Competition never stops in the National Basketball Association. For those locked in battle for the ultimate prize, the next challenge comes in the here and now. It’s why the Raptors managed to hog news headlines for all of one day before their status as champions became overshadowed by subsequent events. As they celebrated in Las Vegas, they found themselves alongside the supposedly woebegone Lakers, fresh off a tumultuous season and a still-hazy offseason and yet already installed as favorites for the 2020 title following a triumphant bid for all-world Anthony Davis.
Not that the Raptors’ ascent to the top was unmerited. On the contrary, it was borne of a solid strategy that underscored the benefits of prescient management, confident personnel, and no small measure of good fortune. Yet, it’s telling that the fates of Masai Ujiri, the architect behind the ambitious roster — and culture — dismantling, and Kawhi Leonard, the superstar that carved their status as the best of the best, remain huge question marks. Their achievements have made them understandable targets for poaching, and their pursuit of the next mountain to climb has them open to the possibility of bolting.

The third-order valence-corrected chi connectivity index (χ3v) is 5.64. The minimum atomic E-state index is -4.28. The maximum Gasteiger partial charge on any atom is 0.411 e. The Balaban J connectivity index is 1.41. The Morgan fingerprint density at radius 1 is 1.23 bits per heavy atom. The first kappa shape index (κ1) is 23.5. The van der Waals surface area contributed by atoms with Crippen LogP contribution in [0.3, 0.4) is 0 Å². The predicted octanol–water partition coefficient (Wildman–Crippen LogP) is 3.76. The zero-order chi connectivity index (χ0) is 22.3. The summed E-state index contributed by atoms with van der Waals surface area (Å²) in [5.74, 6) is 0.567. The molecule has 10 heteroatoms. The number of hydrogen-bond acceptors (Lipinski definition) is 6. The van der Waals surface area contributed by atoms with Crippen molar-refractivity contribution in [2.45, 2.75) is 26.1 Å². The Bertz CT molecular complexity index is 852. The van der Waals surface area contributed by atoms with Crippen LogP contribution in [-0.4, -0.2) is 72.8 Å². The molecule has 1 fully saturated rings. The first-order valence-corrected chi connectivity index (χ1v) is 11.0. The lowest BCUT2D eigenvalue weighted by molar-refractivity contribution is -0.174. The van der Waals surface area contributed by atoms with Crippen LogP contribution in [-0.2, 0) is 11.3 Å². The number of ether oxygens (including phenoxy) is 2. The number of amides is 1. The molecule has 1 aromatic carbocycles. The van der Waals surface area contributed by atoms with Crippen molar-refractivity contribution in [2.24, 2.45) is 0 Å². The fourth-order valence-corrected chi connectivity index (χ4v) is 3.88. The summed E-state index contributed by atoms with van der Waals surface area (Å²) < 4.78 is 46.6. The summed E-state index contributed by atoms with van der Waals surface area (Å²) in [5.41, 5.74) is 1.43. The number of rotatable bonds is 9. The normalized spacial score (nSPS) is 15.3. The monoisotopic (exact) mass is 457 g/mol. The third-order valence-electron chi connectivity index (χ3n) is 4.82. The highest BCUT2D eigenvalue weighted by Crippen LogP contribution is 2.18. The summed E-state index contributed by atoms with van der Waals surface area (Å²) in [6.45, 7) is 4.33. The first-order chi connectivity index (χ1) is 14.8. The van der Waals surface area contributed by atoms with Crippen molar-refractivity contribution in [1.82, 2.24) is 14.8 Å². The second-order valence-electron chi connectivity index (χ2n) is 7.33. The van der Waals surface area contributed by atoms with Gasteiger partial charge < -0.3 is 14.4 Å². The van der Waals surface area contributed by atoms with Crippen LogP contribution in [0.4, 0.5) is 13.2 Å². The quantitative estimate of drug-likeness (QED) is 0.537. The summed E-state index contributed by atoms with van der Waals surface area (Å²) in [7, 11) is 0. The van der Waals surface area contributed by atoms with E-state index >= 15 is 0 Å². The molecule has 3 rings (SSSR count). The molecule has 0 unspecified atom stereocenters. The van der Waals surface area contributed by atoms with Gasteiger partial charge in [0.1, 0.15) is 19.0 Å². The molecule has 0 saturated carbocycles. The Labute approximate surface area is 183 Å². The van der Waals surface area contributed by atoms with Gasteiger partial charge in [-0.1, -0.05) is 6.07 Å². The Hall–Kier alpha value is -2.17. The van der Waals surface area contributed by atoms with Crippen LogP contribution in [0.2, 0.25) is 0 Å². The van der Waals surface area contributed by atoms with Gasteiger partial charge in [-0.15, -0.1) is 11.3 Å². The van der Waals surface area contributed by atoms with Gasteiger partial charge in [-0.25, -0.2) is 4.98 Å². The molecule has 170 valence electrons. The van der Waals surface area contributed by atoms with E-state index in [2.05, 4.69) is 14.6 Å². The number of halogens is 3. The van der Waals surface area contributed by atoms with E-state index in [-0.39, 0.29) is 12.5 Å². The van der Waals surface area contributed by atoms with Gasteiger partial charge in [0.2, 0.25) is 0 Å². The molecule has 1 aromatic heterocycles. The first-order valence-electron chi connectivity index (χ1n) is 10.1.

Certainly, confluences of events have helped shape fans’ never-ending clamor for adrenaline rushes. Who would have thought the Raptors’ speculative “load management” program would net an ultra-sharp playoff-version Leonard? Who would have figured the law of averages finally catching up with the Warriors? Who would have predicted the Lakers, victimized by otherwise-debilitating dysfunction, to be winners of the Davis sweepstakes? These and more have avid followers of the pro hoops scene awaiting developments — and, meanwhile, contributing to the chatter — with edge-of-seat interest.
Considering the heightened expectations, disappointment seems the most likely outcome. If nothing else, however, the NBA has shown an uncanny capacity to deliver the goods, and how. The increased mobility of marquee names has promoted unpredictability — which, from commissioner Adam Silver’s vantage point, means success. No wonder all and sundry have no choice but to tune in. With so much happening, there is need to keep up.
Anthony L. Cuaycong has been writing Courtside since BusinessWorld introduced a Sports section in 1994. He is a consultant on strategic planning, operation and Human Resources management, corporate communications and business development.